Meanwhile, Chad lived the S-2 life: field operations in a tent. As a scout, I got to go out and--well scout, do reconnaissance work in the field. I remember talking to Chad about S-2. He recounted an episode where the lieutenant was looking for the enemy (this was a training exercise). The LT had before him a large marker-board map with question marks about where the enemy could be. So, he sent out an order for the scouts to search a certain area and dually noted on the map were the scout teams were to be positioned. Soon after reports came back that the scout teams were hit with enemy all around. The LT, happy with himself that he had found the enemy, erased the scout teams from the board, and replaced them with the large letters "ENEMY."

Chad gleeful retold this story to me and emphasized how happy the LT was when he had erased us off the board. It brought to mind how dispensable we were. At the same time he relayed how desperate he was to get out of S-2 and into the scouts. As consequences would have it, an opening came up on a scout team. I put a buzz in the platoon sergeant’s ear about a certain private in S-2, who "knows everything about the scouts," and "is totally squared-away" (in civilian parlance that would be "he’s really cool, man"). There were several applicants to the scouts. A test ensued. I have to admit I was worried for Chad. At the time, I weighted 165lb and was totally fit. Chad weighed, let’s say a buck 25, and was totally fit. Still, Chad got the job. The platoon sergeant said that there was really no competition, Chad easily outshined them all.

Chad’s and my friendship quickly grew during our time in Battalion HQ and now in the Scouts. I knew about Chad’s son Chris. I heard stories about his high school days. In my eyes, his level of maturity was somehow over and above his fellow high-schoolers; above his fellow soldiers; and even above me. I was a college grad with a degree in theoretical math. That’s right. I enlisted after I got the degree. Chad’s life had focus and purpose, whereas my own was accentuated with certain achievements (like graduating college) yet meandering, unfocused, and confused. Chad confided in me about his worries about his son. How he wanted to raise his son. How he wanted to be as a person. In many ways, Chad was my mentor. He helped me connect the dots in my own life and used his own to illustrate the path.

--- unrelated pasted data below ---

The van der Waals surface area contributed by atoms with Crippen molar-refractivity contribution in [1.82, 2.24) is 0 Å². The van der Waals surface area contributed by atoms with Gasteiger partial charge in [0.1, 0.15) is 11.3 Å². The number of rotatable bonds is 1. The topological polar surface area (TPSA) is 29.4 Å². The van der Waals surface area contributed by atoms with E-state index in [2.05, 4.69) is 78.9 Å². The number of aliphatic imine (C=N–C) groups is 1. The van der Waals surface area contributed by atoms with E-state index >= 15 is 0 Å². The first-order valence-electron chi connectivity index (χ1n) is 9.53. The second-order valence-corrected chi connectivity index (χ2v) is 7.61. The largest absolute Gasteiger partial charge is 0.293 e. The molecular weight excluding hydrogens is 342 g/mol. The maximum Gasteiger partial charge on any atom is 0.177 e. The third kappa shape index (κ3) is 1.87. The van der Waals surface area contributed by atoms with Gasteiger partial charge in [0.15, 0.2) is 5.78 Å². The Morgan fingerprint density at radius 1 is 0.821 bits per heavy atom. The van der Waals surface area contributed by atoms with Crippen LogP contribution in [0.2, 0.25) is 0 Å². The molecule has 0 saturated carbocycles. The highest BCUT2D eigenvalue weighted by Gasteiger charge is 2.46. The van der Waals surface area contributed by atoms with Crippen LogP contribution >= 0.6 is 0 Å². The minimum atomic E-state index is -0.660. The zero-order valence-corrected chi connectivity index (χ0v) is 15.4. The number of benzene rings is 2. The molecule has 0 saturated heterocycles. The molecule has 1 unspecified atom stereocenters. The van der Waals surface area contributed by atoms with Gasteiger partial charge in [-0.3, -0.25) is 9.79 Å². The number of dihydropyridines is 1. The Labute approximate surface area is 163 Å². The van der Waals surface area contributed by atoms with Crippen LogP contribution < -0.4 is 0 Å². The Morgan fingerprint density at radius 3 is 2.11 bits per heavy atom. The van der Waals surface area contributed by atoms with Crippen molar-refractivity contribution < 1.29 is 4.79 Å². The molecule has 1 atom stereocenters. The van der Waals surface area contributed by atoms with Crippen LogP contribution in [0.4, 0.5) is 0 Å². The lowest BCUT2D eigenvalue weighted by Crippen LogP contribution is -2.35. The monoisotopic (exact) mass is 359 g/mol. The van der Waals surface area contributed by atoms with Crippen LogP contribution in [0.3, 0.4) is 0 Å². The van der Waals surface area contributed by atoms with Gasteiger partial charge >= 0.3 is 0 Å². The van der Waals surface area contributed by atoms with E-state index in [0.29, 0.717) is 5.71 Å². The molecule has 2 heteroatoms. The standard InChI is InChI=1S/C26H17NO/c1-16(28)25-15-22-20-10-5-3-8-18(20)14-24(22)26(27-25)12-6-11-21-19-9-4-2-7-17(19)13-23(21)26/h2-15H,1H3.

While we were in the Scouts, some idiot named Hussein invaded an oil-rich neighbor, and oh well, you know most of the rest. We went to war. Chad (aka "Gunner") was the grenadier for his team. I was the RTO or radio operator for mine. While serving in the gulf that story about erasing the scout teams from the board became an ongoing joke between us. Image if you would a grinning Chad, motioning an erasing jester with his hand, and making a squeaking sound between his teeth, saying something like: "That’s us man, just a mark on board waiting to make some LT happy to erase us off."

Before the war, Chad married in a small church in Tennessee. I was his best man. I knew Chad for two years in the service. Years later in August 1996, I visited him and his family in Anchorage Alaska. I remember the trip well. I met Connor, then the youngest member of the family, and Chris. Seeing Chris was like looking back in time at Chad.

Today is Dec 31, 2010. And I happened to be thinking of Chad because I regularly think of people who influenced me in my life. I wanted to reconnect with him. I’ve attempted before in the past with no luck. This time I tried Facebook and put his name in the search engine. A link to his obituary came up. I had to read it just to be sure it wasn’t him. It was. I read the posts from family, friends, and even strangers. And from these posts my memories of him became even stronger. I see that that his charm, sense of humor, and leadership had only grown in the years since I knew him.

I remembered a purposeful young man in a camouflage uniform with the world in front of him and him walking steadily toward it. This man helped me get to where I am today. I cannot image a world without him.

Chad, you are dearly missed.
September 20, 2010
Miss you buddy!

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Chad Gunter 4 years old